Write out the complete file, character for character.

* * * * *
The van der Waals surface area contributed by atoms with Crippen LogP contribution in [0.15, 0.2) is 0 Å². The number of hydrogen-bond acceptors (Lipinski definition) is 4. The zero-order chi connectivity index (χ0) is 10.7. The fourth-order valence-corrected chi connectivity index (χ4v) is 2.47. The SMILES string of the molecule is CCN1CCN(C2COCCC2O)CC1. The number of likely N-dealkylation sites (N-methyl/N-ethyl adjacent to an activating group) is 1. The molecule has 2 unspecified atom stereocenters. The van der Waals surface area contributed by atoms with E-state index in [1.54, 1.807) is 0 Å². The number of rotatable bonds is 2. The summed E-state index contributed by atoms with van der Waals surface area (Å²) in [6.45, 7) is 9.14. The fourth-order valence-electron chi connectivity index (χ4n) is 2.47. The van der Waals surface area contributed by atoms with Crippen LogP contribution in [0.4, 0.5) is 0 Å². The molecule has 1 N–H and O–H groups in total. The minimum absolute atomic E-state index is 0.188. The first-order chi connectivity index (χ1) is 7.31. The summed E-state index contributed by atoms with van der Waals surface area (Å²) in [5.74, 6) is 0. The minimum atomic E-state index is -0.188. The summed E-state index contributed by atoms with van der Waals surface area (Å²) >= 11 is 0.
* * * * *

The van der Waals surface area contributed by atoms with Crippen LogP contribution in [0.15, 0.2) is 0 Å². The number of hydrogen-bond acceptors (Lipinski definition) is 4. The zero-order chi connectivity index (χ0) is 10.7. The fourth-order valence-corrected chi connectivity index (χ4v) is 2.47. The SMILES string of the molecule is CCN1CCN(C2COCCC2O)CC1. The number of likely N-dealkylation sites (N-methyl/N-ethyl adjacent to an activating group) is 1. The molecule has 2 unspecified atom stereocenters. The van der Waals surface area contributed by atoms with E-state index in [1.54, 1.807) is 0 Å². The number of rotatable bonds is 2. The summed E-state index contributed by atoms with van der Waals surface area (Å²) in [6.45, 7) is 9.14. The fourth-order valence-electron chi connectivity index (χ4n) is 2.47. The van der Waals surface area contributed by atoms with Crippen LogP contribution in [0.4, 0.5) is 0 Å². The molecule has 1 N–H and O–H groups in total. The minimum absolute atomic E-state index is 0.188. The first-order chi connectivity index (χ1) is 7.31. The summed E-state index contributed by atoms with van der Waals surface area (Å²) in [5.74, 6) is 0. The minimum atomic E-state index is -0.188. The summed E-state index contributed by atoms with van der Waals surface area (Å²) >= 11 is 0.